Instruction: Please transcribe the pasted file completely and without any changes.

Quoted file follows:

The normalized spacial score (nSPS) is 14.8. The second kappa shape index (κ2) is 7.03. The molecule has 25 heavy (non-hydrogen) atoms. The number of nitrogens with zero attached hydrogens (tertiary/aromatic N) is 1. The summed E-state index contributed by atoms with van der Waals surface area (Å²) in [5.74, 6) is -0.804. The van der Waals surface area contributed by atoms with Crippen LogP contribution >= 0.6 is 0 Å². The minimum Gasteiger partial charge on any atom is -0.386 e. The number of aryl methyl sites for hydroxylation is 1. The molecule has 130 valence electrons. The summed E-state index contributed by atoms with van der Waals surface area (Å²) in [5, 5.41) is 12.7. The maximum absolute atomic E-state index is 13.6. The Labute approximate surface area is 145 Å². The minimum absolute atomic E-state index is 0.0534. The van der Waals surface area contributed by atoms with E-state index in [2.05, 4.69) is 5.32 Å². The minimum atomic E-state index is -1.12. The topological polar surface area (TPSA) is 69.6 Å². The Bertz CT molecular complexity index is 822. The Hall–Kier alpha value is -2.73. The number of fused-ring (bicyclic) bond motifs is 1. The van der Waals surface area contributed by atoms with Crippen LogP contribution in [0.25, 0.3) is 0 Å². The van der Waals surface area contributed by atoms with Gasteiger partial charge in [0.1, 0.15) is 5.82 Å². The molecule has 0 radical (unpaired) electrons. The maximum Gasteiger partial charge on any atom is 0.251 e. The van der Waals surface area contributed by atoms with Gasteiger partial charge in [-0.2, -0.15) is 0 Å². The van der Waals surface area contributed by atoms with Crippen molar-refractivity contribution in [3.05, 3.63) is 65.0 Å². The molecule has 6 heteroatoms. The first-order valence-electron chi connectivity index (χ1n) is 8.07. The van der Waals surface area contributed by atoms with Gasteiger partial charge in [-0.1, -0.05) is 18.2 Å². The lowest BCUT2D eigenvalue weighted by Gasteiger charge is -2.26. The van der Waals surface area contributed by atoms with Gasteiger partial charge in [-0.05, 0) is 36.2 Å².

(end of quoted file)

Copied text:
The normalized spacial score (nSPS) is 14.8. The second kappa shape index (κ2) is 7.03. The molecule has 25 heavy (non-hydrogen) atoms. The number of nitrogens with zero attached hydrogens (tertiary/aromatic N) is 1. The summed E-state index contributed by atoms with van der Waals surface area (Å²) in [5.74, 6) is -0.804. The van der Waals surface area contributed by atoms with Crippen LogP contribution >= 0.6 is 0 Å². The minimum Gasteiger partial charge on any atom is -0.386 e. The number of aryl methyl sites for hydroxylation is 1. The molecule has 130 valence electrons. The summed E-state index contributed by atoms with van der Waals surface area (Å²) in [5, 5.41) is 12.7. The maximum absolute atomic E-state index is 13.6. The Labute approximate surface area is 145 Å². The minimum absolute atomic E-state index is 0.0534. The van der Waals surface area contributed by atoms with E-state index in [2.05, 4.69) is 5.32 Å². The minimum atomic E-state index is -1.12. The topological polar surface area (TPSA) is 69.6 Å². The Bertz CT molecular complexity index is 822. The Hall–Kier alpha value is -2.73. The number of fused-ring (bicyclic) bond motifs is 1. The van der Waals surface area contributed by atoms with Crippen LogP contribution in [0.25, 0.3) is 0 Å². The van der Waals surface area contributed by atoms with Gasteiger partial charge in [0.1, 0.15) is 5.82 Å². The molecule has 0 radical (unpaired) electrons. The maximum Gasteiger partial charge on any atom is 0.251 e. The van der Waals surface area contributed by atoms with Gasteiger partial charge in [-0.2, -0.15) is 0 Å². The van der Waals surface area contributed by atoms with Crippen molar-refractivity contribution in [3.05, 3.63) is 65.0 Å². The molecule has 6 heteroatoms. The first-order valence-electron chi connectivity index (χ1n) is 8.07. The van der Waals surface area contributed by atoms with Gasteiger partial charge in [-0.1, -0.05) is 18.2 Å². The lowest BCUT2D eigenvalue weighted by Gasteiger charge is -2.26. The van der Waals surface area contributed by atoms with Gasteiger partial charge in [-0.05, 0) is 36.2 Å².